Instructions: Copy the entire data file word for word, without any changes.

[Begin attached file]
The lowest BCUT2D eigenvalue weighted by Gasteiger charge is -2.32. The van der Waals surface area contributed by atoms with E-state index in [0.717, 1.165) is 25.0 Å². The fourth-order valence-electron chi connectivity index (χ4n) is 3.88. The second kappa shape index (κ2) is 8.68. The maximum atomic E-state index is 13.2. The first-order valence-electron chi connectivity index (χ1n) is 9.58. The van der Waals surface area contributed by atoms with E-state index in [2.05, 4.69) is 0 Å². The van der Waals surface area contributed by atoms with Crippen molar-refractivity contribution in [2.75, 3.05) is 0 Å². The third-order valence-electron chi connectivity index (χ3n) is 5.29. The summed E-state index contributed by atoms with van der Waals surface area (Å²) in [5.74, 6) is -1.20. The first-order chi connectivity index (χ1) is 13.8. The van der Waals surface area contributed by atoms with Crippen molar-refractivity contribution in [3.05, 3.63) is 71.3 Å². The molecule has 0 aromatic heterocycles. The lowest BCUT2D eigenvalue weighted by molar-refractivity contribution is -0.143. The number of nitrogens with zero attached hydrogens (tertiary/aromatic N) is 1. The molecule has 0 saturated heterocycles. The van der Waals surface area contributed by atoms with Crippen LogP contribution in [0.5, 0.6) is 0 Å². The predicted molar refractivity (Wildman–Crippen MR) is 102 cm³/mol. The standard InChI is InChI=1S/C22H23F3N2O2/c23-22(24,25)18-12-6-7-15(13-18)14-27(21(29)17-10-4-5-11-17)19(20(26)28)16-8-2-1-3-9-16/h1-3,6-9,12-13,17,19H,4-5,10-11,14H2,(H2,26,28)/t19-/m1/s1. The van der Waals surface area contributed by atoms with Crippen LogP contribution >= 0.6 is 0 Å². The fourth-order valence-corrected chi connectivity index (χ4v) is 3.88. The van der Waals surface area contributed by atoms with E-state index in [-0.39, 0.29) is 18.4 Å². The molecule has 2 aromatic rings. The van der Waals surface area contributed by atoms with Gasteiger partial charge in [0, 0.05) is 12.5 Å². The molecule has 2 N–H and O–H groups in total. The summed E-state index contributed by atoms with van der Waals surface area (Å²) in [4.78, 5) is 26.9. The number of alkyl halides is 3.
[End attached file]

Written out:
The lowest BCUT2D eigenvalue weighted by Gasteiger charge is -2.32. The van der Waals surface area contributed by atoms with E-state index in [0.717, 1.165) is 25.0 Å². The fourth-order valence-electron chi connectivity index (χ4n) is 3.88. The second kappa shape index (κ2) is 8.68. The maximum atomic E-state index is 13.2. The first-order valence-electron chi connectivity index (χ1n) is 9.58. The van der Waals surface area contributed by atoms with E-state index in [2.05, 4.69) is 0 Å². The van der Waals surface area contributed by atoms with Crippen molar-refractivity contribution in [2.75, 3.05) is 0 Å². The third-order valence-electron chi connectivity index (χ3n) is 5.29. The summed E-state index contributed by atoms with van der Waals surface area (Å²) in [5.74, 6) is -1.20. The first-order chi connectivity index (χ1) is 13.8. The van der Waals surface area contributed by atoms with Crippen molar-refractivity contribution in [3.05, 3.63) is 71.3 Å². The molecule has 0 aromatic heterocycles. The lowest BCUT2D eigenvalue weighted by molar-refractivity contribution is -0.143. The number of nitrogens with zero attached hydrogens (tertiary/aromatic N) is 1. The molecule has 0 saturated heterocycles. The van der Waals surface area contributed by atoms with Crippen LogP contribution in [0.5, 0.6) is 0 Å². The predicted molar refractivity (Wildman–Crippen MR) is 102 cm³/mol. The standard InChI is InChI=1S/C22H23F3N2O2/c23-22(24,25)18-12-6-7-15(13-18)14-27(21(29)17-10-4-5-11-17)19(20(26)28)16-8-2-1-3-9-16/h1-3,6-9,12-13,17,19H,4-5,10-11,14H2,(H2,26,28)/t19-/m1/s1. The van der Waals surface area contributed by atoms with Crippen LogP contribution >= 0.6 is 0 Å². The fourth-order valence-corrected chi connectivity index (χ4v) is 3.88. The van der Waals surface area contributed by atoms with E-state index in [-0.39, 0.29) is 18.4 Å². The molecule has 2 aromatic rings. The van der Waals surface area contributed by atoms with Gasteiger partial charge in [0, 0.05) is 12.5 Å². The molecule has 2 N–H and O–H groups in total. The summed E-state index contributed by atoms with van der Waals surface area (Å²) in [4.78, 5) is 26.9. The number of alkyl halides is 3.